With the eponymous silver-screen adaptation of Kazuo Ishiguro’s 2005 novel, Mark Romanek (“One Hour Photo”) teases his audience with a picture of love, death and the ways we skirt around both — a picture elegant in its aesthetic crafting but plodding and unrefined in its thematic execution.

“Never Let Me Go”

At the Michigan Theater
Fox Searchlight

A brilliant trio of young actors — Carey Mulligan (“An Education”), Andrew Garfield (“The Social Network”) and Keira Knightley (“Pirates of the Caribbean” series) — star as Kathy, Tommy and Ruth, respectively. They are alumni of Hailsham, an exclusive British prep school where students are groomed as “donors”: individuals genetically engineered to survive multiple organ donations before dying, or as is the donor vernacular, “completing.” (This medical achievement, prefaced with the film’s opening text, was realized in 1967 and allows life past 100 years).

The film starts with Kathy reflecting on her education at Hailsham, where she painfully played third wheel to best friends’ Ruth and Tommy’s puppy-love romance. Kathy has long had misty-eyes for Tommy, but the domineering Ruth effectively squelches that fantasy.

The film then quickly shifts in time, to when the three friends have graduated Hailsham and been shuttled to The Cottages, a pre-donation pastoral community. As they face “completion,” Ruth, Kathy and Tommy seek to prove the popularly propagated rumor that Hailsham students can defer donations if they can show they’re in “verifiable” love.

The film’s most noteworthy feature is the performances of the cast: Knightley is almost unrecognizable as a woman weathered by her donations and scarred by subtle self-loathing and regret. Mulligan and Garfield prove compatible, believable romantics, with Kathy’s level-headedness a soothing complement to Tommy’s disenchantment with the world.

With its dampened color palette and a moving score, the film perfectly captures the hopelessness to which the characters are relegated. Long shots feature repeating structures — bridge trestles, apartment windows and milk bottles — tastefully alluding to the inescapable order inherent to a Hailsham student’s life.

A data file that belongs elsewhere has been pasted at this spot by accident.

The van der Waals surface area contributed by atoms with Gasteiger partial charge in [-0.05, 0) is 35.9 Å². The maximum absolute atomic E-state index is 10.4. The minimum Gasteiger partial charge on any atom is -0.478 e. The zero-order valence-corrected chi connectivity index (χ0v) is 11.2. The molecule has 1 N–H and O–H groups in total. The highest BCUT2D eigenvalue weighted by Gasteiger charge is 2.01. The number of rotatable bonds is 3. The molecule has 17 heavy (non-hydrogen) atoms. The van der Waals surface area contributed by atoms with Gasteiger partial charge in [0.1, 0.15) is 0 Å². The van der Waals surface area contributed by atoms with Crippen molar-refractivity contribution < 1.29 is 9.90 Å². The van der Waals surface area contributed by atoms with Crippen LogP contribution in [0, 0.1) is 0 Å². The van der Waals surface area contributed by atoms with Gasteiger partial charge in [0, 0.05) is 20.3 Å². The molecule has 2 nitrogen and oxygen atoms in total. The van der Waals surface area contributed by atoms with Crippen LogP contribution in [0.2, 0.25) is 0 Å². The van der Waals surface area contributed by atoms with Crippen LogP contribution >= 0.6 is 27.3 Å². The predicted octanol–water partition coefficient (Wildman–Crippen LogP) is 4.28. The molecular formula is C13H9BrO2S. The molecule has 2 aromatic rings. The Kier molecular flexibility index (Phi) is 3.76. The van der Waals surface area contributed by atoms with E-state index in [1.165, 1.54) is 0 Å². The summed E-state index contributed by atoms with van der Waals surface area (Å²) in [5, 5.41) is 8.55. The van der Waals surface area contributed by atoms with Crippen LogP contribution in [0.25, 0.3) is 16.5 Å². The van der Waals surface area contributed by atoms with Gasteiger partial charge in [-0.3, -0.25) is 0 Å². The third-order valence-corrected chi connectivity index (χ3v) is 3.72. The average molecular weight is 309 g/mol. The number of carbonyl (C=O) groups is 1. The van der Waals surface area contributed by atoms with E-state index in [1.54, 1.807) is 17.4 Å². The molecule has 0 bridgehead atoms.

But beyond the visuals and its actors, there’s nothing too convincing about Romanek’s universe. Glaringly absent is a credible backdrop: apart from the characters wearing electronic bracelets that serve as tracking devices, little indicates the extent to which the characters are guinea pig outsiders to a hellish world. The medical experiments seem all too human, making sympathy difficult to find for their lot and the narrative less compelling.

Moral reservations about this type of world certainly abound, but do not receive any significant treatment. The film does not deem important any exploration or explanation of its moral implications ― instead, the magnetic personal relationships, which make life desirable for the characters, are the film’s focus. Romanek discards a potentially engaging story about the incongruent balance between societal “progress” and basic human desire in favor of the love triangle between Kathy, Tommy and Ruth. The film never fully articulates the horrors of Hailsham and boils down to a tired formula of desiring an unattainable love.

Omnipresent in “Never Let Me Go” is the aforementioned label for a donor’s death ― to “complete.” But though visually engaging and well-acted, the film never quite achieves that goal.

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